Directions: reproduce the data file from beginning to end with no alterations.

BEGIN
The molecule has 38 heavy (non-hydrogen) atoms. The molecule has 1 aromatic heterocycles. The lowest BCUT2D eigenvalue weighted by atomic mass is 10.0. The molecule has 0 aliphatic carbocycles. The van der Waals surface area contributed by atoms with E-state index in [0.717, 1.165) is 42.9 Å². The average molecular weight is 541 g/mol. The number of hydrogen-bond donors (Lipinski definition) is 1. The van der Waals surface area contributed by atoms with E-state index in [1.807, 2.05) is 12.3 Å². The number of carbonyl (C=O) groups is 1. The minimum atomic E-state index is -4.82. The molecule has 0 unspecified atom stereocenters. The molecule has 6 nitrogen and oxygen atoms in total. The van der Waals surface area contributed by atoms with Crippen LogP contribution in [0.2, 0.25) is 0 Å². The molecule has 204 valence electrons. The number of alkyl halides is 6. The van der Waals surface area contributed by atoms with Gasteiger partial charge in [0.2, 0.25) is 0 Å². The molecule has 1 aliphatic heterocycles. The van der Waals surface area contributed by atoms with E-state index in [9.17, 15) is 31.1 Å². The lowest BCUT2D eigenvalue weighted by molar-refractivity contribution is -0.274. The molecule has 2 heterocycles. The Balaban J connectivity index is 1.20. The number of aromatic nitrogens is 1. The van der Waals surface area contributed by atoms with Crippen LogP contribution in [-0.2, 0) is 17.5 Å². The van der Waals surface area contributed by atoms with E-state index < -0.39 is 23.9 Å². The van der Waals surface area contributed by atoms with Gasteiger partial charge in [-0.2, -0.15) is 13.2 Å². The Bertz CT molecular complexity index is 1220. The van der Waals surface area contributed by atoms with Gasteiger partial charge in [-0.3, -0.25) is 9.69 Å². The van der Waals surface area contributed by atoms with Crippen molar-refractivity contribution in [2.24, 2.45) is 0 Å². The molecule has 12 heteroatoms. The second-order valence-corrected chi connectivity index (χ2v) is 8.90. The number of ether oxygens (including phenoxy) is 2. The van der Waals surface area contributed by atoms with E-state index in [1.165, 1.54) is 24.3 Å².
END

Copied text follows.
The molecule has 38 heavy (non-hydrogen) atoms. The molecule has 1 aromatic heterocycles. The lowest BCUT2D eigenvalue weighted by atomic mass is 10.0. The molecule has 0 aliphatic carbocycles. The van der Waals surface area contributed by atoms with E-state index in [0.717, 1.165) is 42.9 Å². The average molecular weight is 541 g/mol. The number of hydrogen-bond donors (Lipinski definition) is 1. The van der Waals surface area contributed by atoms with E-state index in [1.807, 2.05) is 12.3 Å². The number of carbonyl (C=O) groups is 1. The minimum atomic E-state index is -4.82. The molecule has 0 unspecified atom stereocenters. The molecule has 6 nitrogen and oxygen atoms in total. The van der Waals surface area contributed by atoms with Crippen LogP contribution in [0.2, 0.25) is 0 Å². The molecule has 204 valence electrons. The number of alkyl halides is 6. The van der Waals surface area contributed by atoms with Gasteiger partial charge in [0.2, 0.25) is 0 Å². The molecule has 1 aliphatic heterocycles. The van der Waals surface area contributed by atoms with E-state index in [9.17, 15) is 31.1 Å². The lowest BCUT2D eigenvalue weighted by molar-refractivity contribution is -0.274. The molecule has 2 heterocycles. The Balaban J connectivity index is 1.20. The number of aromatic nitrogens is 1. The van der Waals surface area contributed by atoms with Crippen LogP contribution in [-0.2, 0) is 17.5 Å². The van der Waals surface area contributed by atoms with E-state index < -0.39 is 23.9 Å². The van der Waals surface area contributed by atoms with Gasteiger partial charge in [-0.2, -0.15) is 13.2 Å². The Bertz CT molecular complexity index is 1220. The van der Waals surface area contributed by atoms with Gasteiger partial charge in [-0.3, -0.25) is 9.69 Å². The van der Waals surface area contributed by atoms with Crippen molar-refractivity contribution in [2.24, 2.45) is 0 Å². The molecule has 12 heteroatoms. The second-order valence-corrected chi connectivity index (χ2v) is 8.90. The number of ether oxygens (including phenoxy) is 2. The van der Waals surface area contributed by atoms with E-state index in [1.165, 1.54) is 24.3 Å².